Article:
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sagacious

lead melting safety and techniques

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Can we get a sticky going on safe practices for lead melting?

Melting scrap lead and turning it into clean ingots, and working with molten lead involves significant risk if done improperly. Many of us have had to learn the hard way before we adopted even the most basic safety techniques and practices. Learning the hard way with molten lead can get pretty rough. However, I'm the type of person who understands the value of "a word to the wise", and I think there's a lot of people on TU who hold that same belief. Forewarned is forearmed.

I've posted a few replies on basic lead handling safety, as have many others. Let's put them together under one heading as a basic safety how-to resource for folks looking to get into lead pouring. Besides staying safe, getting set up with the proper equipment, and knowing what to do as well as what not to do can also mean big differences in the enjoyment you receive, the quality of your work, and the volume of your production.

Thanks, and good fishing!

sagacious

Note: Let's keep the posts related to lead-handling questions and topics, and lead safety.

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I'm new to lead pouring, but here are some things I do to prevent turning a hobby into adversity.

1. Lead pot is on a cookie sheet in case the lead overflows or the pour spout malfunctions.

2. Lead is heated and poured in the garage, door open, 2 fans on high.

3. Fire extinguisher next to lead pot

4. Respirator is worn as soon as the lead pot is pluged in.

5. Extension cord to lead pot is routed so that no one (especially my son or wife) trips over it.

6. Son & wife are pre-warned to stay clear of the garage.

7. Dedicated pliers and tools only for lead pouring.

8. Safty glasses worn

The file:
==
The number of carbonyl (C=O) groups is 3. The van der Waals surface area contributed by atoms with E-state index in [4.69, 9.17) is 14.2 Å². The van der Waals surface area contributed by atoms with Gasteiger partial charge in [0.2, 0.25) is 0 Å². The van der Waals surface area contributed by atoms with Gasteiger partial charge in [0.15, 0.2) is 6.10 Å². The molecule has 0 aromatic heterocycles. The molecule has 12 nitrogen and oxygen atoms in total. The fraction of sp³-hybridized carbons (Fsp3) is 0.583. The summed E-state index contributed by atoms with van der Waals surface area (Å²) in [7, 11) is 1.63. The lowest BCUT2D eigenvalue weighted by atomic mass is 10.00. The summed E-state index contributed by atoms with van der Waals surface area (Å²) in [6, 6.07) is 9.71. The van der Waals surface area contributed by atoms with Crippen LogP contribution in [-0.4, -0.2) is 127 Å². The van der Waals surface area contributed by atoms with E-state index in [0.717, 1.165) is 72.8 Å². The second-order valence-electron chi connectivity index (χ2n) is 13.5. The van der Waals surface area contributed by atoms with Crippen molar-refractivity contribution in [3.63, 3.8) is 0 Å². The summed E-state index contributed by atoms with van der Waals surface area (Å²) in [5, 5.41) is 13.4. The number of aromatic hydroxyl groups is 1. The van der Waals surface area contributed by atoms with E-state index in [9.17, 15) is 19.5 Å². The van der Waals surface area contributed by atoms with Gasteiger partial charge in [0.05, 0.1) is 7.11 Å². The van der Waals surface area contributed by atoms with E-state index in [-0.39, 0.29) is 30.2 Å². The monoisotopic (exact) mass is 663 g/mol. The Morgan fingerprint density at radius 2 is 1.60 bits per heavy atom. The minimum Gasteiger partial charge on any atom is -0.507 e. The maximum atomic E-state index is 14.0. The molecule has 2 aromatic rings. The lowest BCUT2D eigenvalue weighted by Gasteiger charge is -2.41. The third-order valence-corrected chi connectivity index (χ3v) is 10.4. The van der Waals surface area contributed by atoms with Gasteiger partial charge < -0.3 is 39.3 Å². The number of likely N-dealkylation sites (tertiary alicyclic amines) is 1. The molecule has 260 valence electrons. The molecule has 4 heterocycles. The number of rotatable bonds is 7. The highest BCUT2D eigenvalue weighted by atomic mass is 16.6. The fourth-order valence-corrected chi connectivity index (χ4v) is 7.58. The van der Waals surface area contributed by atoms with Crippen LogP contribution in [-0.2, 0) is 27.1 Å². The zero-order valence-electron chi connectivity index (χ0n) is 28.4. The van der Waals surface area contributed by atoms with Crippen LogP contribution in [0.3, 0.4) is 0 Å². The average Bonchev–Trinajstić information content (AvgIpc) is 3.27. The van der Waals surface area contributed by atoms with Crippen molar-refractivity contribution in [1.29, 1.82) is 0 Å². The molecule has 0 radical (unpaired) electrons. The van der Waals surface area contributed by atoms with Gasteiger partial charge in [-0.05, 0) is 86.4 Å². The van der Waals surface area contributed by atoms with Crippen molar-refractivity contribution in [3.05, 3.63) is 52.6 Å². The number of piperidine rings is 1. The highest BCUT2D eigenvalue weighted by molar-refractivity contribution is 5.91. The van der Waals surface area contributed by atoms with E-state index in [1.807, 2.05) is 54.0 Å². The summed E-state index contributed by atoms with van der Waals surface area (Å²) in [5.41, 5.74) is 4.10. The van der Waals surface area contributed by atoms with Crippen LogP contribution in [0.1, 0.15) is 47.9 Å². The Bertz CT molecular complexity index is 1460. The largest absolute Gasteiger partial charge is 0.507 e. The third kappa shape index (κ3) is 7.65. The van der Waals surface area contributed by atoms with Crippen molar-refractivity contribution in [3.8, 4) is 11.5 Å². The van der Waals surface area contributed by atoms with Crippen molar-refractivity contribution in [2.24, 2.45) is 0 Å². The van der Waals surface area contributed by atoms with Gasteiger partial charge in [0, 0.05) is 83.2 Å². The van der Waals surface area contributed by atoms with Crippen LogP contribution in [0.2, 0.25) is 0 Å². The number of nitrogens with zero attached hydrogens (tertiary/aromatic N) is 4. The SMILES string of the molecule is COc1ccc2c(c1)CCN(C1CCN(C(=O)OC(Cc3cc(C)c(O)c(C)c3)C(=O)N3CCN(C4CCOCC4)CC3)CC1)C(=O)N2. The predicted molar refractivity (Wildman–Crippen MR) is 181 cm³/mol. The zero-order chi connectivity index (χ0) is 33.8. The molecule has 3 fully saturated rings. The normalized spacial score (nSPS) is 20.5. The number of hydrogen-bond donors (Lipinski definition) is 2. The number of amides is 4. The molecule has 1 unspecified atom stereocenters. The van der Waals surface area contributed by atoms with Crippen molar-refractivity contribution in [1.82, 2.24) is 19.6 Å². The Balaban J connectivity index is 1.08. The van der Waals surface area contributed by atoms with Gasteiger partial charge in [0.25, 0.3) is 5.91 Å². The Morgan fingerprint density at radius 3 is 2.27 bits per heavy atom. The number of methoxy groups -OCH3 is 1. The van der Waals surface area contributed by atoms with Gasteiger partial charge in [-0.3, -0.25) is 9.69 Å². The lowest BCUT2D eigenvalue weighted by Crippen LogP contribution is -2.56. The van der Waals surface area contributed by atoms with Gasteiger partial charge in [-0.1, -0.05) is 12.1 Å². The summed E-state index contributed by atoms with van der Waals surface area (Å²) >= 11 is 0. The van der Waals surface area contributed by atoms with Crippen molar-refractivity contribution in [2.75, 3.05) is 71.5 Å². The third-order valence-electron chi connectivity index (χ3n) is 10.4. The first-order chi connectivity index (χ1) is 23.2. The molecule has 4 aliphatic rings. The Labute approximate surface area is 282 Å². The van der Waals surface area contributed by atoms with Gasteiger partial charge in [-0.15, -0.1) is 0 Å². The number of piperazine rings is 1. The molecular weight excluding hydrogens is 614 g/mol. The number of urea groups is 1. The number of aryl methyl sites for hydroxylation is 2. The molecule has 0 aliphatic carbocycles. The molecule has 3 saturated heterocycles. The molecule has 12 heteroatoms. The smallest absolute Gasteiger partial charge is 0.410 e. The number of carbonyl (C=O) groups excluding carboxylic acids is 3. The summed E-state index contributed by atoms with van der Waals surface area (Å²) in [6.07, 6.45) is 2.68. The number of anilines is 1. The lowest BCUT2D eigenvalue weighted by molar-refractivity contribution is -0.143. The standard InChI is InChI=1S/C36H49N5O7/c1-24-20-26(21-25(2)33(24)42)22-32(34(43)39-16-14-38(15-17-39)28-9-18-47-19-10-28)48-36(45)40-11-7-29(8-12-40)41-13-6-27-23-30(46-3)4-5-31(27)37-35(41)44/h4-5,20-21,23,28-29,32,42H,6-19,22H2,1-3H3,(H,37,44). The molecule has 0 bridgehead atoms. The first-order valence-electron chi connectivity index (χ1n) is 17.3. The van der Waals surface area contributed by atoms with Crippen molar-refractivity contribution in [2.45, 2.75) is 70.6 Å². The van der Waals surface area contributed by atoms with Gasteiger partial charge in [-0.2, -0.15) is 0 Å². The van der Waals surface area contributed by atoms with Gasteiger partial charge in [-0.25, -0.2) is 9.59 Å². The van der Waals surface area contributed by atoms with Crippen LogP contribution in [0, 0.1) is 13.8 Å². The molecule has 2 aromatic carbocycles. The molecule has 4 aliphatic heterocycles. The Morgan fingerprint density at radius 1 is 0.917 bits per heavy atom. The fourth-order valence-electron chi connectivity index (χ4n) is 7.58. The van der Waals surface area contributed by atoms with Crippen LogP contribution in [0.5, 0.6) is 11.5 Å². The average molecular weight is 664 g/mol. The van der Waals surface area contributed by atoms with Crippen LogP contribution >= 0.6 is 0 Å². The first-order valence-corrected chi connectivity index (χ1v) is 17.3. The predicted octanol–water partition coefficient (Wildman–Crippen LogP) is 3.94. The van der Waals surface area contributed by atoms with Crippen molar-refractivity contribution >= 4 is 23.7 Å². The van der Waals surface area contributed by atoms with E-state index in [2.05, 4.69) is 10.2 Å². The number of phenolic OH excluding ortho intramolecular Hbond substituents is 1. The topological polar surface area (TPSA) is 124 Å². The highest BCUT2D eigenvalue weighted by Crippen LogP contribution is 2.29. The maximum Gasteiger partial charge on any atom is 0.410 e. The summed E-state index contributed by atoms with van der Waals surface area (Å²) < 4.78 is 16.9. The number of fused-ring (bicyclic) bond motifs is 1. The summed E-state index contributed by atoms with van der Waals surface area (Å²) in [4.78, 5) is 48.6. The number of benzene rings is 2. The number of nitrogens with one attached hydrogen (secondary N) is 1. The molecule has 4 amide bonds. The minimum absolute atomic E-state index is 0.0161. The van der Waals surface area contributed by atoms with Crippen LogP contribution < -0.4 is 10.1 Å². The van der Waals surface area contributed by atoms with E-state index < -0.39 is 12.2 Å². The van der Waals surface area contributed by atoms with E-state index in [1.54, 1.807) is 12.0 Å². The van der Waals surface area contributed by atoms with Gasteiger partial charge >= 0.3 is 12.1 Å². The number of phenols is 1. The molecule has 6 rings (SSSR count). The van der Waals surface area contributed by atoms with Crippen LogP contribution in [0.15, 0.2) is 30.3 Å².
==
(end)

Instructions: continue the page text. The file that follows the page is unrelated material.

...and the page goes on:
9. Dedicated lead pouring hat hat worn.

10. No beer until after pouring. (I'm also a home brewer, so like my barley pops)

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1. Wear leather gloves if you can. Especially on the hand that holds the mold in case lead pours over the mold or splashes.

2. Don't smoke, eat or munch on snacks when pouring lead. Because your hands are touching lead, and then you grab the cigarette, or the food and put it in your mouth.

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I don't do it, but my Dad had one of those oven/range hoods with the fan/light combo right over where he poured the molds at the work bench. Had a dryer hose running from the range hood to the window. Worked pretty good.

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A friend of mine just started pouring lead, and asked me what the main health hazards from handling lead are. I sent him the following, and along with the other good suggestions posted above, I thought it might be useful to the members of TU.

The main danger posed by lead, is poisoning through accidental lead ingestion--which means you generally have to eat the tiny lead particles, dust, and oxides to get poisoned by it. This is why children get lead poisoning from eating lead-containing paint flakes. The lead oxide (lead oxide was used as a white pigment) in the paint has a sweet taste, and that's why kids eat it. Your body can absorb a fair amount of the lead oxide you eat, so it's a particularly dangerous vector of exposure.

Eating finger-food while handling lead (especially dirty lead scrap), can put you on the road to lead poisoning. Have a meal/snack before pouring lead so you're not tempted to sneak a snack. Do not ever eat while handling or pouring lead, and also keep your fingers away from your mouth and face. Wash your hands and face after pouring-- and changing your clothes and showering after you're done pouring is a very good idea. Of course, keep lead melting equipment away from living/eating areas, and keep your pouring area clean.

The greatest risk that a hobbyist faces while pouring lead is not from "lead fumes", its mostly through accidental ingestion of lead oxides (that dirty black crud) that gets on your hands/clothes, and also lead dust. Lead dust can be powdery oxides, or just teeny-tiny bits of lead that can settle invisibly on your skin/clothes through routine lead handling and pouring. Not eating while pouring, and washing hands/showering after pouring molten lead is a very effective and simple way to significantly reduce the risks of accidental lead ingestion/poisoning. Small children can't keep their hands out of their mouths, so keep them away from lead and pouring equipment. Older kids should be educated on how to avoid lead poisoning. Another concern regarding children is that they can absorb lead far more easily than for adults, and it's more toxic for them. http://www.thedoctorwillseeyounow.com/articles/other/lead_31 / Search the web for more info.